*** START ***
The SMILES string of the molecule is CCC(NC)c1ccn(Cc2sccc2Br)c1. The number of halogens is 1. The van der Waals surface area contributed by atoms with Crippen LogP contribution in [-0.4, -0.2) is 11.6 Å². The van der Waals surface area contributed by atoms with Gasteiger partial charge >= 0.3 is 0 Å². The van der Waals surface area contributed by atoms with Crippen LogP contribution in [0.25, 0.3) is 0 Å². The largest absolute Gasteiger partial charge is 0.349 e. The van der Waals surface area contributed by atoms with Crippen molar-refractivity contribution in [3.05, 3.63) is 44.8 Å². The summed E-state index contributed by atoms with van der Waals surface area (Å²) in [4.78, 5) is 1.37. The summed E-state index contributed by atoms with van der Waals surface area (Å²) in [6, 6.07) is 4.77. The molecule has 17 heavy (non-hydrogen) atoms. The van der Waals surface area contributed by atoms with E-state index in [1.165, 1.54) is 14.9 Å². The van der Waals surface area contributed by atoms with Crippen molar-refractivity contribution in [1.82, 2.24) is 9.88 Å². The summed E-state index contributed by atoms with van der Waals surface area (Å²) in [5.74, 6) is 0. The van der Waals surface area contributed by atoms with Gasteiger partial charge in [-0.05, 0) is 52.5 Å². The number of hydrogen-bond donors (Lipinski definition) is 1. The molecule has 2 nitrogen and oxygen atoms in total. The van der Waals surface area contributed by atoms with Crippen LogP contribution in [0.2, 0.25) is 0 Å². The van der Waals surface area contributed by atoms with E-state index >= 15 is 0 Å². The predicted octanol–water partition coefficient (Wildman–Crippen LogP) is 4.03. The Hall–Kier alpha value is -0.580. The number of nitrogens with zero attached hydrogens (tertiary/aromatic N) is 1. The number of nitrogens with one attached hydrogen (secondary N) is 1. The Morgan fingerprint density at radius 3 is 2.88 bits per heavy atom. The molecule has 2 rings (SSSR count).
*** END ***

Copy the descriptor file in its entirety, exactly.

The SMILES string of the molecule is CCC(NC)c1ccn(Cc2sccc2Br)c1. The number of halogens is 1. The van der Waals surface area contributed by atoms with Crippen LogP contribution in [-0.4, -0.2) is 11.6 Å². The van der Waals surface area contributed by atoms with Gasteiger partial charge >= 0.3 is 0 Å². The van der Waals surface area contributed by atoms with Crippen LogP contribution in [0.25, 0.3) is 0 Å². The largest absolute Gasteiger partial charge is 0.349 e. The van der Waals surface area contributed by atoms with Crippen molar-refractivity contribution in [3.05, 3.63) is 44.8 Å². The summed E-state index contributed by atoms with van der Waals surface area (Å²) in [4.78, 5) is 1.37. The summed E-state index contributed by atoms with van der Waals surface area (Å²) in [6, 6.07) is 4.77. The molecule has 17 heavy (non-hydrogen) atoms. The van der Waals surface area contributed by atoms with E-state index in [1.165, 1.54) is 14.9 Å². The van der Waals surface area contributed by atoms with Crippen molar-refractivity contribution in [1.82, 2.24) is 9.88 Å². The summed E-state index contributed by atoms with van der Waals surface area (Å²) in [5.74, 6) is 0. The van der Waals surface area contributed by atoms with Gasteiger partial charge in [-0.05, 0) is 52.5 Å². The number of hydrogen-bond donors (Lipinski definition) is 1. The molecule has 2 nitrogen and oxygen atoms in total. The van der Waals surface area contributed by atoms with Crippen LogP contribution in [0.2, 0.25) is 0 Å². The van der Waals surface area contributed by atoms with E-state index >= 15 is 0 Å². The predicted octanol–water partition coefficient (Wildman–Crippen LogP) is 4.03. The Hall–Kier alpha value is -0.580. The number of nitrogens with zero attached hydrogens (tertiary/aromatic N) is 1. The number of nitrogens with one attached hydrogen (secondary N) is 1. The Morgan fingerprint density at radius 3 is 2.88 bits per heavy atom. The molecule has 2 rings (SSSR count).